EVER SINCE I first heard of the mania that is the New Year’s resolutions, I have been very fond of it. As a child, I even scribbled mine on colored or scented paper then filed them so I would know which I had kept and which I had broken. But when Dec. 31 of the past years came, I could not find my list. Searching through my piles of files was hopeless. If only I kept my one-time resolution to “never be disorganized.”

My early unsuccessful attempts to sustain my New Year’s resolutions didn’t discourage me from continuing the tradition. I even let some of my friends read my list and bragged about how eager I was to prove that I could accomplish every item.

But towards the end of a year, I didn’t only frustrate myself but also embarrassed myself for bragging.

In my first year in college, I promised that I would be thrifty to survive the city with my measly allowance. I bought a coin bank and planned to fill it with at least P10 a day. At the end of the year, I had but four five-peso and eight one-peso coins.

Once I also promised to take notes during class discussions so as to have ready references for quizzes and major exams. Come prelims and finals, I still found myself at the end of a long line in photocopy shops, with borrowed notebooks from classmates in hand.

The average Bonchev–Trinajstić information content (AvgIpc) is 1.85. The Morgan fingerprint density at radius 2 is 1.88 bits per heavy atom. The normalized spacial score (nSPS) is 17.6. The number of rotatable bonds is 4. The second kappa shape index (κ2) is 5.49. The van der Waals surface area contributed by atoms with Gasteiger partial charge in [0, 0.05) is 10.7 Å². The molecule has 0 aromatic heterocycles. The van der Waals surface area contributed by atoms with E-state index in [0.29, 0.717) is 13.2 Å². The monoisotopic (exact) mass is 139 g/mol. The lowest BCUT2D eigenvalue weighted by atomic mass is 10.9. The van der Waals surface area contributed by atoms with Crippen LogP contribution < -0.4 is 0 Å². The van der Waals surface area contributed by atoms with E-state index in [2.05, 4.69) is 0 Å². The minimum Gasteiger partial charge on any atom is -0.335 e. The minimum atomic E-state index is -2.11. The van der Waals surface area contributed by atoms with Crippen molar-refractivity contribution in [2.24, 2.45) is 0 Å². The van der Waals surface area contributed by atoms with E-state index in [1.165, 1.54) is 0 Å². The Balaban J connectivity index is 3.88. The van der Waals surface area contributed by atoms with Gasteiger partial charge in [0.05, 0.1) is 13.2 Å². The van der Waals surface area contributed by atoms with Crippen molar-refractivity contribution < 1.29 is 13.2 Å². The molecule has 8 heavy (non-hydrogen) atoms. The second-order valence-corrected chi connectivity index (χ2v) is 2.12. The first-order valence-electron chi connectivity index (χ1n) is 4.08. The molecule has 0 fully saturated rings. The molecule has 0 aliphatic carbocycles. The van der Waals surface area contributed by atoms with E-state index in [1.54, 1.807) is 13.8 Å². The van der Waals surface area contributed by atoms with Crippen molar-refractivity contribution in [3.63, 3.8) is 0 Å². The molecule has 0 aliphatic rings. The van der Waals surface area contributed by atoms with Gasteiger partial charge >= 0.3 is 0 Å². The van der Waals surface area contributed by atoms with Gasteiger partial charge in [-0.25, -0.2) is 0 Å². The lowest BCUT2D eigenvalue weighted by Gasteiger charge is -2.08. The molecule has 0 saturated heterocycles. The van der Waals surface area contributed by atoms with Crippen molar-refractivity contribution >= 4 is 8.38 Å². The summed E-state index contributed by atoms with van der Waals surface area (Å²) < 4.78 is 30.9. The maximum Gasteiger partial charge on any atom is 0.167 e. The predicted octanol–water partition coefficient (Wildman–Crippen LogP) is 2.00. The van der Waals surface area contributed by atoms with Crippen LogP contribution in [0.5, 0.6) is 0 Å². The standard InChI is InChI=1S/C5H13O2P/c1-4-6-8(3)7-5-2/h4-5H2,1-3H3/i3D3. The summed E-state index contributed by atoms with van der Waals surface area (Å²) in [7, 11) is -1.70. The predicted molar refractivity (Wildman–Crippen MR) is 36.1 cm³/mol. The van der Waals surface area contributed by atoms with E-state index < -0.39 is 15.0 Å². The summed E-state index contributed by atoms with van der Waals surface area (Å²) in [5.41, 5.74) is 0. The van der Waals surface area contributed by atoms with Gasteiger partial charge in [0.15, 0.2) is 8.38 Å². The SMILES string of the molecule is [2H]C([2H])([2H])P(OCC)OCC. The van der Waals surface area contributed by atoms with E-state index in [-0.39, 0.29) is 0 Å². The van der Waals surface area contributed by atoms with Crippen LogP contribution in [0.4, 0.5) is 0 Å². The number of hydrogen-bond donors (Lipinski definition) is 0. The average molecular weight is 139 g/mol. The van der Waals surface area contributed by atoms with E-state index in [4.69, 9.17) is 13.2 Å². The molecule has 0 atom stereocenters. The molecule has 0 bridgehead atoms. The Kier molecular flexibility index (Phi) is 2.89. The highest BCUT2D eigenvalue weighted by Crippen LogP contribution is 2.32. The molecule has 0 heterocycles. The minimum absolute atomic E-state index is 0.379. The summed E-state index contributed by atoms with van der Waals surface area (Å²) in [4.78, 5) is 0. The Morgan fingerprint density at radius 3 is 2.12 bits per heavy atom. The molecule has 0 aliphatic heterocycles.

The start of a new year always marks the birth of another resolution which I, sooner or later, may forget or break again. I am a perfect example of what you can call ningas-cogon— one among the many who get excited and eager at first but eventually lose the passion even before accomplishing anything. The eagerness diminishes as time passes by.

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In past years, I made resolutions out of habit. They sure were fun and very encouraging at first but at the end of a year, I only grew more and more frustrated for not having enough will power to fulfill my own resolutions.

After years of making and breaking them, I’ve realized resolutions should not only spring on a new year. New year is only symbolic for trimming bad habits or ways we want out of our system. But it doesn’t mean we cannot start a resolution at the middle of the year. A sincere desire to change, not a “spur of the moment”, is all we need to sustain a resolution.

So as to remember and lessen the burden of starting change, I’m making only one for this year. My resolution is to keep my resolutions.

Prayer: Lord, we seek your guidance as we start a brand new year. Help us make 2006 the end of unkept promises and the beginning of a “new” us. Give us the determination to fight the ningas-cogon trait that hinders us from accomplishing these resolutions. May each one of us be responsible enough to abide by the resolutions we have set for we know they will make us the better persons you want us to be. Amen. Jose Teodoro B. Mendoza

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